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Dahlia seeds

Posted by thelwig55 Zone 5 (My Page) on
Mon, Dec 10, 07 at 22:52

I have grown dahlia's this year, the first year with them and fell in love with them. I would love to do a large area with dahlia seedlings, I like the surprise factor of seed grown plants. If anyone is willing to share there seeds I would be so happy. I have started all the seeds I have under grow lights in order to take cutting from them through the winter, and would love to start more. If you can help me out with dahlia seeds, please LMK and I will happily send SASE with return postage. Will trade for perennial seeds, but I am very limited in what I have. Thank You, Tammy

Follow-Up Postings:

RE: Dahlia seeds

Cuttings from seedlings???? This is a no, no !!!! You don't know what the flower will look like until it blooms. And then if it is worth saving, (as in a good double dahlia, great single, a purple orchid, etc.,) then you would take cuttings the second year. BUT - taking cuttings too early in the life a new dahlia can weaken the gene pool thus it will no longer give great blooms in say, five or six years. Please find out all you can about growing dahlia seedlings. Start by visiting the American Dahlia Society web page.

RE: Dahlia seeds

Hello, Tammy,
I am glad you really like dahlias (me too). I am curious to know if the seeds germinated. I have had trouble getting them to germinate if I plant them too soon after the growing season. Seems dahlia seeds need time for an "after-ripening" period, which involves a series of physiological changes in the seeds before they will germinate (no special temperatures, though, just time). If yours do not grow and have not rotted, you might try taking them out of the soil, letting them dry, and trying again after March first. Some of my seeds had 0-5% germination in October but 80-95% a few months later (same batch of seeds from the same plant). I have not tried them at regular intervals to see how long the after-ripening takes, and I was working with wild species and not the cultivars.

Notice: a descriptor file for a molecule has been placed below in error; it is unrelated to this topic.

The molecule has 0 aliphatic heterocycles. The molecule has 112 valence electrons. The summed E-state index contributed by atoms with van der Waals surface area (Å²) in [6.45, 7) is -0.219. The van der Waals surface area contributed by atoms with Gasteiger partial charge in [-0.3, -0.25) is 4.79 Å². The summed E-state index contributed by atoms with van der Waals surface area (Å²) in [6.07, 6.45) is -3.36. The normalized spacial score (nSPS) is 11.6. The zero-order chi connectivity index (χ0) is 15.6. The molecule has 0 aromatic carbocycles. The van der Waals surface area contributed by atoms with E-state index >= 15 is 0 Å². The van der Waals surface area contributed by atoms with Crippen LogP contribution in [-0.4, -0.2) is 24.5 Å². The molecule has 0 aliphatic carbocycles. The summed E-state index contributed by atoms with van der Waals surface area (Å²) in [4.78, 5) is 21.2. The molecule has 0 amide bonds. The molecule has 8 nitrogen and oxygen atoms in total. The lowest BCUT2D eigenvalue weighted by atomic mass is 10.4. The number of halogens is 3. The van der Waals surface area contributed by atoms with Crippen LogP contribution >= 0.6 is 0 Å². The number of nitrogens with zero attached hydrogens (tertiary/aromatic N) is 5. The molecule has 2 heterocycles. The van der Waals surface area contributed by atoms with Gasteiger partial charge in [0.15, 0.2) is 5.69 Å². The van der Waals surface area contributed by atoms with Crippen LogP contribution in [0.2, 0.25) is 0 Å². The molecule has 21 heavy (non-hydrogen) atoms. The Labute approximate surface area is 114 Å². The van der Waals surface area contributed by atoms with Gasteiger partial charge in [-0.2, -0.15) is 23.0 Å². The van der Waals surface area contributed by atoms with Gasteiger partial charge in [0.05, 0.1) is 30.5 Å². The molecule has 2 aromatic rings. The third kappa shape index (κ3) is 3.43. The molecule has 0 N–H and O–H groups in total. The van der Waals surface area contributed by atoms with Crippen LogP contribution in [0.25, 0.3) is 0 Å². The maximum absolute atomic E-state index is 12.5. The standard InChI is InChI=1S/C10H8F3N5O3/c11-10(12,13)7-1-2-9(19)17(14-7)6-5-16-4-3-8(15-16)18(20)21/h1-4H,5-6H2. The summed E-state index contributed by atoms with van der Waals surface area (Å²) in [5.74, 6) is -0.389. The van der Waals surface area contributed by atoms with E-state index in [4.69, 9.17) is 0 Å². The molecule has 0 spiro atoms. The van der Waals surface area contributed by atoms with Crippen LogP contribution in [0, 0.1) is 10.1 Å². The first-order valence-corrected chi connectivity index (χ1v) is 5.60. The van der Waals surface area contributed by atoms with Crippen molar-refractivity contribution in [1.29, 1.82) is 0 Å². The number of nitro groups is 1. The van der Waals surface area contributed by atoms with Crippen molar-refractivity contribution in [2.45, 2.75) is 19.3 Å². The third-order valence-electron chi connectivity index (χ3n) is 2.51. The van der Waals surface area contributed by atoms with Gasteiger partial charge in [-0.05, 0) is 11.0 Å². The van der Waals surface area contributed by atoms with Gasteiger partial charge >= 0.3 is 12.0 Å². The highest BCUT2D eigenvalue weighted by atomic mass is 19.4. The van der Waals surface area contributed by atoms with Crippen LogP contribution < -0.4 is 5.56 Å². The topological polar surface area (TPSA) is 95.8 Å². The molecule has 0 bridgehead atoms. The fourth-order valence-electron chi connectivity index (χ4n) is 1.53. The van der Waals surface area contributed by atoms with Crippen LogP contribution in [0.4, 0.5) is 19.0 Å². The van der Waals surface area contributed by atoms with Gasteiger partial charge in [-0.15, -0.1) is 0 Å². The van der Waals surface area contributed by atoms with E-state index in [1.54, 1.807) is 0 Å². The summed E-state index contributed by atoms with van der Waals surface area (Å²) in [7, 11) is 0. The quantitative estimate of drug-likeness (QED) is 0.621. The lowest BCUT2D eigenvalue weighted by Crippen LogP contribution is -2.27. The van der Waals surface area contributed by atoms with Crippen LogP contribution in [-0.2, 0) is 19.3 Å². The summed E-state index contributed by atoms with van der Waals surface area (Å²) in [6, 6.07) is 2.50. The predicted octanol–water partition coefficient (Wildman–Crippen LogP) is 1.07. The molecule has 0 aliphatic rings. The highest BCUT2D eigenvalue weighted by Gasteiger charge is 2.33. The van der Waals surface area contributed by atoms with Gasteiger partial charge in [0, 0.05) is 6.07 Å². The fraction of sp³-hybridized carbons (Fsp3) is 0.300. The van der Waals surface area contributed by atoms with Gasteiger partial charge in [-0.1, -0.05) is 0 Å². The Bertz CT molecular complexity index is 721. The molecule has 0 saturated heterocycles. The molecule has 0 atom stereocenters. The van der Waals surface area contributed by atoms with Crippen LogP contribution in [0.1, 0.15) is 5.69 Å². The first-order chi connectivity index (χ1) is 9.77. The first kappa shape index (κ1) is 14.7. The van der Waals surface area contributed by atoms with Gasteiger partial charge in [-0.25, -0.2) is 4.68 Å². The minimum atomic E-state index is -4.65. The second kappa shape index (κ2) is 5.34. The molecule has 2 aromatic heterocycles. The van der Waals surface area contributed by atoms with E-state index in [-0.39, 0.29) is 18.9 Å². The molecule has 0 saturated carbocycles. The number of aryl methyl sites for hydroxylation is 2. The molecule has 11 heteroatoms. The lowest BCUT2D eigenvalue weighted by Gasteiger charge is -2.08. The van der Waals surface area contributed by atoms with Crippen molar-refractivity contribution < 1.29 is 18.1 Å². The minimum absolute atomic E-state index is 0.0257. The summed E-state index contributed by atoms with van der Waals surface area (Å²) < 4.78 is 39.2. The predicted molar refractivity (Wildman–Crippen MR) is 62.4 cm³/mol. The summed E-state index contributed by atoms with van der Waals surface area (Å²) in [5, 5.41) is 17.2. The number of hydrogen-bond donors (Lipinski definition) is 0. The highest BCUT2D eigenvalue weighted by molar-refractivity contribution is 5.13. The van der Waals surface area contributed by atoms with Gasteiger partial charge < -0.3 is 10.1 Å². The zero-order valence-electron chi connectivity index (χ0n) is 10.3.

I also would caution against taking cuttings too soon. The little plants might not have built up enough resources to recover from being cut back (but no loss of genetic diversity; each cell has the full compliment of genes).

I have some seeds of single-flowered dahlias from my research plot at the university that were open-pollinated (pollinated by insects, so specific pollen parent is unknown). The seeds are mostly from plants of Dahlia coccinea and D. sorensenii, which are two wild species from Mexico. There were some of the cultivated forms (D. variabilis) near-by, so pollen could be from them, too. What type of perennial seed do you have?

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